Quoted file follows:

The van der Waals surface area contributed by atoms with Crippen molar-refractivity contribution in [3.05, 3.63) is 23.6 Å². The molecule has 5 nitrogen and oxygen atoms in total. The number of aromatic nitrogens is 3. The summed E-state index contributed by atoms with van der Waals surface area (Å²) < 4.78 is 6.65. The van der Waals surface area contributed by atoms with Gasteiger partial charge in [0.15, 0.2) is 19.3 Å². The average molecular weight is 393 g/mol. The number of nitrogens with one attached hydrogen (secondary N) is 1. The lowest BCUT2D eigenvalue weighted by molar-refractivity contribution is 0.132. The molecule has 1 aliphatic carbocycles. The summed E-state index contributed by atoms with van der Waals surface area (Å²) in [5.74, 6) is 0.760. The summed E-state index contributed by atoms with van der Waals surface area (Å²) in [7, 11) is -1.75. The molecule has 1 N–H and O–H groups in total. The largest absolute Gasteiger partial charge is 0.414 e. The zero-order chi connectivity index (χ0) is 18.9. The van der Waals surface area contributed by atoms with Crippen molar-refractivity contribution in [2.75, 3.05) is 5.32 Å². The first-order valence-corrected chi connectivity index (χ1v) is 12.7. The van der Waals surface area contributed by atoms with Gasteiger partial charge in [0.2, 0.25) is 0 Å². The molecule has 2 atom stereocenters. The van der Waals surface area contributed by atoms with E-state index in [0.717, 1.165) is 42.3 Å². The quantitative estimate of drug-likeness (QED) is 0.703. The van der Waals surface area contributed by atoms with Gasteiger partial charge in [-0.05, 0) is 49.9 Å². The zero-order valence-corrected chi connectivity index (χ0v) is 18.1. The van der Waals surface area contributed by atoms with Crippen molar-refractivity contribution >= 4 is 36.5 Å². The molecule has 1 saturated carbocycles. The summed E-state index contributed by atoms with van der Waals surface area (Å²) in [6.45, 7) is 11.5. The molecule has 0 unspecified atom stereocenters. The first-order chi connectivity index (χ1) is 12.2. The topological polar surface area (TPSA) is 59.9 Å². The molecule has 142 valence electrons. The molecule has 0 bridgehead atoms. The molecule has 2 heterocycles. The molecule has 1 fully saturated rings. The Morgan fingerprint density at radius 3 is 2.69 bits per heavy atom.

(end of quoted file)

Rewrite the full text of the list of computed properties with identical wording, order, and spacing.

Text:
The van der Waals surface area contributed by atoms with Crippen molar-refractivity contribution in [3.05, 3.63) is 23.6 Å². The molecule has 5 nitrogen and oxygen atoms in total. The number of aromatic nitrogens is 3. The summed E-state index contributed by atoms with van der Waals surface area (Å²) < 4.78 is 6.65. The van der Waals surface area contributed by atoms with Gasteiger partial charge in [0.15, 0.2) is 19.3 Å². The average molecular weight is 393 g/mol. The number of nitrogens with one attached hydrogen (secondary N) is 1. The lowest BCUT2D eigenvalue weighted by molar-refractivity contribution is 0.132. The molecule has 1 aliphatic carbocycles. The summed E-state index contributed by atoms with van der Waals surface area (Å²) in [5.74, 6) is 0.760. The summed E-state index contributed by atoms with van der Waals surface area (Å²) in [7, 11) is -1.75. The molecule has 1 N–H and O–H groups in total. The largest absolute Gasteiger partial charge is 0.414 e. The zero-order chi connectivity index (χ0) is 18.9. The van der Waals surface area contributed by atoms with Crippen molar-refractivity contribution in [2.75, 3.05) is 5.32 Å². The first-order valence-corrected chi connectivity index (χ1v) is 12.7. The van der Waals surface area contributed by atoms with Gasteiger partial charge in [0.2, 0.25) is 0 Å². The molecule has 2 atom stereocenters. The van der Waals surface area contributed by atoms with E-state index in [0.717, 1.165) is 42.3 Å². The quantitative estimate of drug-likeness (QED) is 0.703. The van der Waals surface area contributed by atoms with Gasteiger partial charge in [-0.05, 0) is 49.9 Å². The zero-order valence-corrected chi connectivity index (χ0v) is 18.1. The van der Waals surface area contributed by atoms with Crippen molar-refractivity contribution >= 4 is 36.5 Å². The molecule has 1 saturated carbocycles. The summed E-state index contributed by atoms with van der Waals surface area (Å²) in [6.45, 7) is 11.5. The molecule has 0 unspecified atom stereocenters. The first-order chi connectivity index (χ1) is 12.2. The topological polar surface area (TPSA) is 59.9 Å². The molecule has 142 valence electrons. The molecule has 0 bridgehead atoms. The molecule has 2 heterocycles. The molecule has 1 fully saturated rings. The Morgan fingerprint density at radius 3 is 2.69 bits per heavy atom.